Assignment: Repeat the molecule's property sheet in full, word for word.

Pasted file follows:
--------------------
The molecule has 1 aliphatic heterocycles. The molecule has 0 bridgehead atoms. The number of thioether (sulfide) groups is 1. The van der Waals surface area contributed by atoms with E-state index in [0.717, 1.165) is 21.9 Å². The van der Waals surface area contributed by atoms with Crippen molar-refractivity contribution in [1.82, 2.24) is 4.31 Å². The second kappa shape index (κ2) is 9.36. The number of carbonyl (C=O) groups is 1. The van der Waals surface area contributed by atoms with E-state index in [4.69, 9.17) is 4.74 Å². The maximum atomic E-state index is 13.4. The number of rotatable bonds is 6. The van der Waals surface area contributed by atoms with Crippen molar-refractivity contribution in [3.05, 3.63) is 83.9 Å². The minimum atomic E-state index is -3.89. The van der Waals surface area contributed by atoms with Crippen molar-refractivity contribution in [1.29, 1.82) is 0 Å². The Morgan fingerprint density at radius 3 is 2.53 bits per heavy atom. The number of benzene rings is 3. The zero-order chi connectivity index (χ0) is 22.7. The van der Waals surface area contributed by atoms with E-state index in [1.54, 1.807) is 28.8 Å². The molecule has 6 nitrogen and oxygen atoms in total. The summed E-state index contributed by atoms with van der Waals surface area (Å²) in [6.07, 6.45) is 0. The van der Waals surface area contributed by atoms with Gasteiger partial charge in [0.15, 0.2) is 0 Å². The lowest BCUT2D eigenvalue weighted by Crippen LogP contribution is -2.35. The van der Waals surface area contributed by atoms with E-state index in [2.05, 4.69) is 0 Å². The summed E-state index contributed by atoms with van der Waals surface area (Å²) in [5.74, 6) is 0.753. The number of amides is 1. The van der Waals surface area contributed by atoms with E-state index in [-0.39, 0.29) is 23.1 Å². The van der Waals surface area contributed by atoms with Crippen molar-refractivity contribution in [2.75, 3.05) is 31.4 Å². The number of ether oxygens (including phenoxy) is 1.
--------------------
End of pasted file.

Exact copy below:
The molecule has 1 aliphatic heterocycles. The molecule has 0 bridgehead atoms. The number of thioether (sulfide) groups is 1. The van der Waals surface area contributed by atoms with E-state index in [0.717, 1.165) is 21.9 Å². The van der Waals surface area contributed by atoms with Crippen molar-refractivity contribution in [1.82, 2.24) is 4.31 Å². The second kappa shape index (κ2) is 9.36. The number of carbonyl (C=O) groups is 1. The van der Waals surface area contributed by atoms with E-state index in [4.69, 9.17) is 4.74 Å². The maximum atomic E-state index is 13.4. The number of rotatable bonds is 6. The van der Waals surface area contributed by atoms with Crippen molar-refractivity contribution in [3.05, 3.63) is 83.9 Å². The minimum atomic E-state index is -3.89. The van der Waals surface area contributed by atoms with Crippen molar-refractivity contribution in [1.29, 1.82) is 0 Å². The Morgan fingerprint density at radius 3 is 2.53 bits per heavy atom. The number of benzene rings is 3. The zero-order chi connectivity index (χ0) is 22.7. The van der Waals surface area contributed by atoms with E-state index in [1.54, 1.807) is 28.8 Å². The molecule has 6 nitrogen and oxygen atoms in total. The summed E-state index contributed by atoms with van der Waals surface area (Å²) in [6.07, 6.45) is 0. The van der Waals surface area contributed by atoms with Gasteiger partial charge in [0.15, 0.2) is 0 Å². The lowest BCUT2D eigenvalue weighted by Crippen LogP contribution is -2.35. The van der Waals surface area contributed by atoms with E-state index in [2.05, 4.69) is 0 Å². The summed E-state index contributed by atoms with van der Waals surface area (Å²) in [5.74, 6) is 0.753. The number of amides is 1. The van der Waals surface area contributed by atoms with E-state index in [-0.39, 0.29) is 23.1 Å². The van der Waals surface area contributed by atoms with Crippen molar-refractivity contribution in [2.75, 3.05) is 31.4 Å². The number of ether oxygens (including phenoxy) is 1.